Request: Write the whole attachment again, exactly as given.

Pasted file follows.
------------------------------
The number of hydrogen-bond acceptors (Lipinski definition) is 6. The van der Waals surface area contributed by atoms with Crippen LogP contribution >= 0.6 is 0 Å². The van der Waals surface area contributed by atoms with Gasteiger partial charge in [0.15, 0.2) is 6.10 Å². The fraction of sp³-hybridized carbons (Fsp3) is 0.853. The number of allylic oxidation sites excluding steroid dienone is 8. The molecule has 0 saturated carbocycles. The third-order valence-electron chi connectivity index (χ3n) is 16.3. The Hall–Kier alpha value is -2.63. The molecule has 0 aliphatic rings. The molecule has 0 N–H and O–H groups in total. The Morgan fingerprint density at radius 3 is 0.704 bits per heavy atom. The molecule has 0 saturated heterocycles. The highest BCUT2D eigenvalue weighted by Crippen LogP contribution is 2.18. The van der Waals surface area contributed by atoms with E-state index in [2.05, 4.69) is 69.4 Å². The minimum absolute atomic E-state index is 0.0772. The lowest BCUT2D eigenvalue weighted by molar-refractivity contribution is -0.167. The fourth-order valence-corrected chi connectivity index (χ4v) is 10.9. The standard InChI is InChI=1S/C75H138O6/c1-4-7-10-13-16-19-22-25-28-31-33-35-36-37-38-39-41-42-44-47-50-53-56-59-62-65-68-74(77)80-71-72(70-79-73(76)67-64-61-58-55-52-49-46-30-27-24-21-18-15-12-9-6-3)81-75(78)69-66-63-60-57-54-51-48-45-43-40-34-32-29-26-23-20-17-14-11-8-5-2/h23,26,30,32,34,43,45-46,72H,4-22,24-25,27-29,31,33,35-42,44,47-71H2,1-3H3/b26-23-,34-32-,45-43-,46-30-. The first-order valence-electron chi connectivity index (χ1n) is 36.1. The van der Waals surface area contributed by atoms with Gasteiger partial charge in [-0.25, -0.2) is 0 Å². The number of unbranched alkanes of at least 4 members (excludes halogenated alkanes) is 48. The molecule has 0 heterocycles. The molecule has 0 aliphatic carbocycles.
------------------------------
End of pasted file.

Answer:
The number of hydrogen-bond acceptors (Lipinski definition) is 6. The van der Waals surface area contributed by atoms with Crippen LogP contribution >= 0.6 is 0 Å². The van der Waals surface area contributed by atoms with Gasteiger partial charge in [0.15, 0.2) is 6.10 Å². The fraction of sp³-hybridized carbons (Fsp3) is 0.853. The number of allylic oxidation sites excluding steroid dienone is 8. The molecule has 0 saturated carbocycles. The third-order valence-electron chi connectivity index (χ3n) is 16.3. The Hall–Kier alpha value is -2.63. The molecule has 0 aliphatic rings. The molecule has 0 N–H and O–H groups in total. The Morgan fingerprint density at radius 3 is 0.704 bits per heavy atom. The molecule has 0 saturated heterocycles. The highest BCUT2D eigenvalue weighted by Crippen LogP contribution is 2.18. The van der Waals surface area contributed by atoms with E-state index in [2.05, 4.69) is 69.4 Å². The minimum absolute atomic E-state index is 0.0772. The lowest BCUT2D eigenvalue weighted by molar-refractivity contribution is -0.167. The fourth-order valence-corrected chi connectivity index (χ4v) is 10.9. The standard InChI is InChI=1S/C75H138O6/c1-4-7-10-13-16-19-22-25-28-31-33-35-36-37-38-39-41-42-44-47-50-53-56-59-62-65-68-74(77)80-71-72(70-79-73(76)67-64-61-58-55-52-49-46-30-27-24-21-18-15-12-9-6-3)81-75(78)69-66-63-60-57-54-51-48-45-43-40-34-32-29-26-23-20-17-14-11-8-5-2/h23,26,30,32,34,43,45-46,72H,4-22,24-25,27-29,31,33,35-42,44,47-71H2,1-3H3/b26-23-,34-32-,45-43-,46-30-. The first-order valence-electron chi connectivity index (χ1n) is 36.1. The van der Waals surface area contributed by atoms with Gasteiger partial charge in [-0.25, -0.2) is 0 Å². The number of unbranched alkanes of at least 4 members (excludes halogenated alkanes) is 48. The molecule has 0 heterocycles. The molecule has 0 aliphatic carbocycles.